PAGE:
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At Aircall, we believe in bringing value to voice–and that starts by listening to our employees and team members.
Everyone at Aircall, irrespective of their origins, identity, background, and orientation, not only has a place in our company but a seat at the table—and the equal opportunities to develop and thrive.
We make it our mission to assemble a diverse team at Aircall because we know this is how we stand to enrich one another’s lives, learn from one another, and build a stronger organization. Our values are at the heart of what we do—and at the heart of those are diversity, equity, and inclusion.
Just ask Helen Cheuck, our VP of HR, NA and Global DE&I Leader. Helen leads on Aircall’s DE&I vision, guiding us and aligning us on how we can continually foster a culture of belonging.
Through her commitment, our goal is to inspire the next generation of underrepresented groups to flourish within our business.
To learn more about Aircall’s strategy, we spoke to Helen about her role and what inspires her to push for better diversity and inclusion every day.
Q&A With Helen Cheuck
Emily Gregor (EG): How would you describe your role as Aircall’s VP of HR, North America, and Global DE&I Leader?
Helen Cheuck (HC): My role is focused on employee engagement and retention in North America. This is done through a mix of programming and initiatives alongside our leadership team.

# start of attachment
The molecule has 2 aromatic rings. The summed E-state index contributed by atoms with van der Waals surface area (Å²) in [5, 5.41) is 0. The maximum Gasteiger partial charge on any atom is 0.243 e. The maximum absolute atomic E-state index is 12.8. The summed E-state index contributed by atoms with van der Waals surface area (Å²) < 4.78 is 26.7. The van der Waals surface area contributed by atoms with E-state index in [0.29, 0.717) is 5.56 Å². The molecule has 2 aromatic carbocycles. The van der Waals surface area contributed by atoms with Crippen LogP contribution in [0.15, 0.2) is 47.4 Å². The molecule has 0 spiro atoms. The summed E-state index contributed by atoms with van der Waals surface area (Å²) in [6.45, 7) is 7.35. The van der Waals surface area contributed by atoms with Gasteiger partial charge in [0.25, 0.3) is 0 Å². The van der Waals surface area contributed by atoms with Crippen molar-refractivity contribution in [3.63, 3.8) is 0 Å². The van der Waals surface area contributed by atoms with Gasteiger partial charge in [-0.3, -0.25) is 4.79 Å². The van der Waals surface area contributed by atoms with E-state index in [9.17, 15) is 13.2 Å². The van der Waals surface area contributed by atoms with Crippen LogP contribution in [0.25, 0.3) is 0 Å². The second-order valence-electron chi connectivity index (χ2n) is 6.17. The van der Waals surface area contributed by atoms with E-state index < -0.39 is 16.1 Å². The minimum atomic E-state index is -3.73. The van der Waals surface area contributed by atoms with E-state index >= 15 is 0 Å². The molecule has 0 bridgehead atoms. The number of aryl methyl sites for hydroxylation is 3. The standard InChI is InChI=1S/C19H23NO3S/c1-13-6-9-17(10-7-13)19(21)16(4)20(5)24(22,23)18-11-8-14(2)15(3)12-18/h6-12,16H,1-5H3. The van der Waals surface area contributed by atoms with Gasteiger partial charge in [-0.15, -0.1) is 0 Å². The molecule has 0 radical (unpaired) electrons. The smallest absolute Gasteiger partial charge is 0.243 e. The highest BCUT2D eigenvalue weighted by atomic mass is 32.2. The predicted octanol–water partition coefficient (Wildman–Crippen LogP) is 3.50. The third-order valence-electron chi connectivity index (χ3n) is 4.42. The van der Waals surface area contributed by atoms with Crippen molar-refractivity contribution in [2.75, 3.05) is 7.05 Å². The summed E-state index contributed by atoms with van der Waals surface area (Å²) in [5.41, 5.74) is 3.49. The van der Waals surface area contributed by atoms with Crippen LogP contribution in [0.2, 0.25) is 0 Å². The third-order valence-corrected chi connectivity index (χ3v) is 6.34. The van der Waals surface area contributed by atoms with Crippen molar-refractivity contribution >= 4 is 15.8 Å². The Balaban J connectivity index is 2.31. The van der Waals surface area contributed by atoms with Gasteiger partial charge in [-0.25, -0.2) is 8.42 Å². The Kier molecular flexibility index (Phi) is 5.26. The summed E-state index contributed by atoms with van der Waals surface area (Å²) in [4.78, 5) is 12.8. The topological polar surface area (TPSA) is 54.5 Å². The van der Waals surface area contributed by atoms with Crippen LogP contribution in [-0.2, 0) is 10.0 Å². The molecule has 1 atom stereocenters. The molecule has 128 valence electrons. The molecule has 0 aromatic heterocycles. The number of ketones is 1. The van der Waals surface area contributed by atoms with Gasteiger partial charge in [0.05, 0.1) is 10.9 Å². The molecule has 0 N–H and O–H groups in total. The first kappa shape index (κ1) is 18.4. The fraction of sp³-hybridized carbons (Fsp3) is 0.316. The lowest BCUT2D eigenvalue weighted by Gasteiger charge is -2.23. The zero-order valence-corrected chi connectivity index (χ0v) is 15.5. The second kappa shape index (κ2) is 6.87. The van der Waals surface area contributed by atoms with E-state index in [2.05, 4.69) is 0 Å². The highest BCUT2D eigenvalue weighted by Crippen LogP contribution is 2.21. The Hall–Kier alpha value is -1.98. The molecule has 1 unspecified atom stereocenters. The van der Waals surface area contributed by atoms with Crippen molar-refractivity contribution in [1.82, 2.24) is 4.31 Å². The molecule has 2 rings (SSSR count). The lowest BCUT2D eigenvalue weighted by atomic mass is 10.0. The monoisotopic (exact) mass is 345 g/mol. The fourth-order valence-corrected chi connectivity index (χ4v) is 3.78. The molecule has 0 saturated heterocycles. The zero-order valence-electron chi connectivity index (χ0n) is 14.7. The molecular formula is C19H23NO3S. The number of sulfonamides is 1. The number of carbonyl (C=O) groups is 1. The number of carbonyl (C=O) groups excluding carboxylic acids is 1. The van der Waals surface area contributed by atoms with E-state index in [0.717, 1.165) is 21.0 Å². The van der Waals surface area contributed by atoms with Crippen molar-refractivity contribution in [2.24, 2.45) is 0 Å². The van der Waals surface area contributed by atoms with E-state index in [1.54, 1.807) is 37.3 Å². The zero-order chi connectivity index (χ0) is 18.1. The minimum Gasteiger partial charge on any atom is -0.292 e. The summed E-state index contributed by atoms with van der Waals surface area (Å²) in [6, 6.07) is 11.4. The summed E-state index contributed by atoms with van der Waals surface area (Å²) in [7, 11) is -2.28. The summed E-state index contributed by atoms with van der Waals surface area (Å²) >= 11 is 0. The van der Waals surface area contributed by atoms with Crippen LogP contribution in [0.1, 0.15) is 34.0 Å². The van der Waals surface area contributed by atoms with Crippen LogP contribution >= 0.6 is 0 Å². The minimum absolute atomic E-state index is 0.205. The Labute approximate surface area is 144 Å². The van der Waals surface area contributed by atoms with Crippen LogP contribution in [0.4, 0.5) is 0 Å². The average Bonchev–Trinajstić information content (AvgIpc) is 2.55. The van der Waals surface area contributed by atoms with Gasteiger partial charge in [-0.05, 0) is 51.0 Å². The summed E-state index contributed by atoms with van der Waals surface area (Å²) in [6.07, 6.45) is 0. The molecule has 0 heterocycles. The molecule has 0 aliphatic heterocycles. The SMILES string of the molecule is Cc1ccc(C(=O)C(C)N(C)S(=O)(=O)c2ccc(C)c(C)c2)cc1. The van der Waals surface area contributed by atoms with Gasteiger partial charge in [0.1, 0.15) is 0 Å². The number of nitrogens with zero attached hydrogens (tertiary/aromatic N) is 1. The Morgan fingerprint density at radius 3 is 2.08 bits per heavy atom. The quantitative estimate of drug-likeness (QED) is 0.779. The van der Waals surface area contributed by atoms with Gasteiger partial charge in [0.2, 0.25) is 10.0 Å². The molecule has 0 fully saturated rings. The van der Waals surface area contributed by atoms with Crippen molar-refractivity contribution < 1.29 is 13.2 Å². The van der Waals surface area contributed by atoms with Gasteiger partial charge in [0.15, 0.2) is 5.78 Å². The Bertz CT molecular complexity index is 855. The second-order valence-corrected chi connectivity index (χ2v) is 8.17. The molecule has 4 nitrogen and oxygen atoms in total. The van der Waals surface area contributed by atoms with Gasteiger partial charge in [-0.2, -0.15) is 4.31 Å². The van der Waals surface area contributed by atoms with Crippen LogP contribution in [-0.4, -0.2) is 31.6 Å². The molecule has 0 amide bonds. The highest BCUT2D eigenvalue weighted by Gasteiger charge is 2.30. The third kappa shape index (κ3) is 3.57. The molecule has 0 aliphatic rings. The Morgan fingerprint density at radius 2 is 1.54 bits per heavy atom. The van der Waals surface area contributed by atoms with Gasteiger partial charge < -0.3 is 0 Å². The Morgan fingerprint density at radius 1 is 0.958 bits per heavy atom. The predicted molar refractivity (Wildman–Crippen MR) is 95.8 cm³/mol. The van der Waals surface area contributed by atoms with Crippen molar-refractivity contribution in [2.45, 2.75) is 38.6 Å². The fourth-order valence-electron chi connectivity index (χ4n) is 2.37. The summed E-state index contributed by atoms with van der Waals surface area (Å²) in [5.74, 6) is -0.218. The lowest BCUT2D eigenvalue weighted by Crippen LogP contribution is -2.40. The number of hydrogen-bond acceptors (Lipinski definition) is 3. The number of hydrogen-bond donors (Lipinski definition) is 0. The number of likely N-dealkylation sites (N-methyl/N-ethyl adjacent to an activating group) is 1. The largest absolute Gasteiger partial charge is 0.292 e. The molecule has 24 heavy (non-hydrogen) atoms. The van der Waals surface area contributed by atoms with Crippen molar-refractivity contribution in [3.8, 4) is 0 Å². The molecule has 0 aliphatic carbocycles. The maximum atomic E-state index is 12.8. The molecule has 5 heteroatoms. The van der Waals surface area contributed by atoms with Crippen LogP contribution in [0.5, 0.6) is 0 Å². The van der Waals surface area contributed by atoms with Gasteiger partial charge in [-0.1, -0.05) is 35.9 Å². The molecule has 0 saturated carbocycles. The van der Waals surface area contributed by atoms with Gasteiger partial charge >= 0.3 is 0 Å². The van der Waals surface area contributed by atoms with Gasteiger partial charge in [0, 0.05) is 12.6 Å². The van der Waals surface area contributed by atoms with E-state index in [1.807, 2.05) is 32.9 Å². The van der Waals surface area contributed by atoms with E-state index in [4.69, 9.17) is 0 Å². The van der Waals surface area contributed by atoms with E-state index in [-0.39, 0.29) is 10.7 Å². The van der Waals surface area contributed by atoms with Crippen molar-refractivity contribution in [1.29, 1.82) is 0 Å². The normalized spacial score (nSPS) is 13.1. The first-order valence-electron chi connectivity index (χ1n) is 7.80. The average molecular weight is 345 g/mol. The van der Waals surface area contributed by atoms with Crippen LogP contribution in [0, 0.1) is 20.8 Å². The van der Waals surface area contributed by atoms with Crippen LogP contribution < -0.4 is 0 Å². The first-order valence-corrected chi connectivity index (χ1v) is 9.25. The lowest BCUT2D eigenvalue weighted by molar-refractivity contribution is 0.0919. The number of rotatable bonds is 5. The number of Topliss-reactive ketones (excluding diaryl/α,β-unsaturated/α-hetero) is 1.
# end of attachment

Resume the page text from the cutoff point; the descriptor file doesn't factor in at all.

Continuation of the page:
I simultaneously lead DE&I globally, which means I set the strategy to guide and align all stakeholders in our DE&I vision–no small task! This ensures diverse representation and equitable, inclusive, and accountable practices are at the core of how we operate.
I find that having a hand in both HR and DE&I is a major advantage, as I have a direct line of sight into our policies and practices, which act as my North Star in what makes a difference and how to impact real change.
EG: What inspired you to work in the DE&I space?
HC: In 2016, I attended an executive panel discussion where CEOs shared their views on the importance of DE&I in the workplace. I noticed how those on stage continued to overlook several underrepresented groups–groups who were even present in the room, including myself!
This was a firsthand experience of how critical it is to have diverse representation as a part of the DE&I discussion. If you don’t have everyone present in the conversation, how can you even start to plan for representation on their behalf?
As an Asian American woman, I have unfortunately witnessed and experienced the pitfalls of how underrepresented groups have to work twice as hard to get to the same levels of recognition as others. It’s exhausting. I didn’t want to think of other people having to sit in that room like I did, feeling unseen and going unheard. So I decided to do my part to change this.
EG: What is the biggest challenge you’ve faced so far?
HC: Stepping into a lead DE&I role for the first time has stretched me in many ways professionally and emotionally. It’s a highly personal topic for me and unfortunately doesn’t come with any quick and easy solutions.
It can be discouraging at times, but I never feel like it’s a challenge worth abandoning. That’s because my primary focus is improvement, and we’re already seeing some.
At Aircall, we’ve improved in our most recent DE&I engagement score of 84/100 (an increase of 5%) and have increased our women’s representation overall to 51% (non-tech) and within management globally to 37%, which went up three points since Q4 of 2021, with a goal to have 45% of women management and leadership by end of 2023.
We’re also focused on increasing global Age (45+) and BIPOC representation in the U.S. to 47% by end of 2023. It’s a tough role, but seeing the small wins and knowing there’s more to come keeps me going.